Changes in the global supply chain are taking place due to the China coronavirus (Covid-19) outbreak, with Samsung shifting part of their assembly process to nearby Vietnam as Chinese factories remain at below operational capacity. That problem is caused by workers from areas affected by the virus being unable to leave due to quarantine conditions imposed across parts of the country.
Samsung have instead been flying electrical parts to factories in Vietnam to maintain production schedules. A Samsung spokesperson told the Financial Times that “The Vietnamese government is restricting the daily transport volume from China to Vietnam through land routes, but we’re coping with it by increasing parts supplies from China via planes and shipping.”
Samsung is the world’s largest smartphone manufacturer, and produces nearly two-thirds of its phones, including its latest foldable and Galaxy S-20 5G models at plants in Vietnam’s Bac Ninh and Thai Nguyen provinces. However, the coronavirus crisis has left Vietnam’s manufacturers, both local and foreign-owned, vulnerable in areas from electronics to textiles and footwear because many have supply chains that rely on China. As factories in Vietnam resumed operations after the Tet lunar new year holiday, companies found the border with China closed or restricted for trade in both directions.
Vietnam has reported just 16 cases of Covid-19.
The move to shift part of Chinese production facilities to Vietnam began nearly 15 years ago, with Dezan Shira & Associates, the professional services firm that assists foreign investors into Asia, very much at the forefront of that initial wave of businesses expanding and evolving into other parts of Asia. “That was partially to reduce China risk exposure, and partially as we could see that Vietnam’s production cost vs. production capacity gap was going to close,” says Chris Devonshire-Ellis, Dezan Shira & Associates Founding Partner.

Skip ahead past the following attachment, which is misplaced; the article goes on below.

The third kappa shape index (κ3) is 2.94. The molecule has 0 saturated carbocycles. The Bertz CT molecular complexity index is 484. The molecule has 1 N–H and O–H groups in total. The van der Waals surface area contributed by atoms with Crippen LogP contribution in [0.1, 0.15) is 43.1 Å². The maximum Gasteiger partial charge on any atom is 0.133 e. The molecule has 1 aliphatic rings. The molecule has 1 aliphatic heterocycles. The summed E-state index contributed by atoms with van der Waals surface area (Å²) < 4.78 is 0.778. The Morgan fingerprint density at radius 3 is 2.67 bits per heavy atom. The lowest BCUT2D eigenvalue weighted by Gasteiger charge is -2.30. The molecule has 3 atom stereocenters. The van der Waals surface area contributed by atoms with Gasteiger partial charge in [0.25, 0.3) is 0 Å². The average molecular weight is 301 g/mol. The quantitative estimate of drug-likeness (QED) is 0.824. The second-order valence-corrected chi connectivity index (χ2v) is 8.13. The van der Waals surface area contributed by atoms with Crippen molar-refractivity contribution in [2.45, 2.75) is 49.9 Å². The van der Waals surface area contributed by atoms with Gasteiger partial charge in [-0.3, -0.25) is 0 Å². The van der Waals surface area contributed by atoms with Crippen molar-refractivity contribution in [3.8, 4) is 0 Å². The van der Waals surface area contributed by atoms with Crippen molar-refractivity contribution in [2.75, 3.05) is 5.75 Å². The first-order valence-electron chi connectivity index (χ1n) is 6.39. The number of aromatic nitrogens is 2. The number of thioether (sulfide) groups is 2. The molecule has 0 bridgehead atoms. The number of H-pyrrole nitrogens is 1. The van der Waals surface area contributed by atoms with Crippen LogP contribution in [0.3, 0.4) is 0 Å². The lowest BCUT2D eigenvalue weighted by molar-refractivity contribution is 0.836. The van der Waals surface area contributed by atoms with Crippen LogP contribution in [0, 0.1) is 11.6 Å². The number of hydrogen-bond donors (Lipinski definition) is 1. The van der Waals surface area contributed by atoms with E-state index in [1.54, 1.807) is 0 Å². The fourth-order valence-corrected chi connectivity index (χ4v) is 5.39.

The first issue of our sister publication, Vietnam Briefing was in 2008 and was titled “Global Manufacturing Moving to Vietnam.”
Now, Vietnam Briefing magazine is published in English, Italian, French, and Chinese. These can be downloaded on a complimentary basis.
Services that Dezan Shira & Associates provide from their three offices in Vietnam include sourcing bespoke factory and office premises, legal, corporate establishment, compliance, and tax consultancy, in addition to ongoing tax, accounting, and audit advisory. Foreign investors in China that need to urgently source assembly facilities or contractors in Vietnam may email Trent Davies at firstname.lastname@example.org for assistance.
China Briefing is written and produced by Dezan Shira & Associates. The practice assists foreign investors into China and has done since 1992 through offices in Beijing, Tianjin, Dalian, Qingdao, Shanghai, Hangzhou, Ningbo, Suzhou, Guangzhou, Dongguan, Zhongshan, Shenzhen, and Hong Kong. Please contact the firm for assistance in China at email@example.com.
We also maintain offices assisting foreign investors in Vietnam, Indonesia, Singapore, The Philippines, Malaysia, and Thailand in addition to our practices in India and Russia and our trade research facilities along the Belt & Road Initiative.
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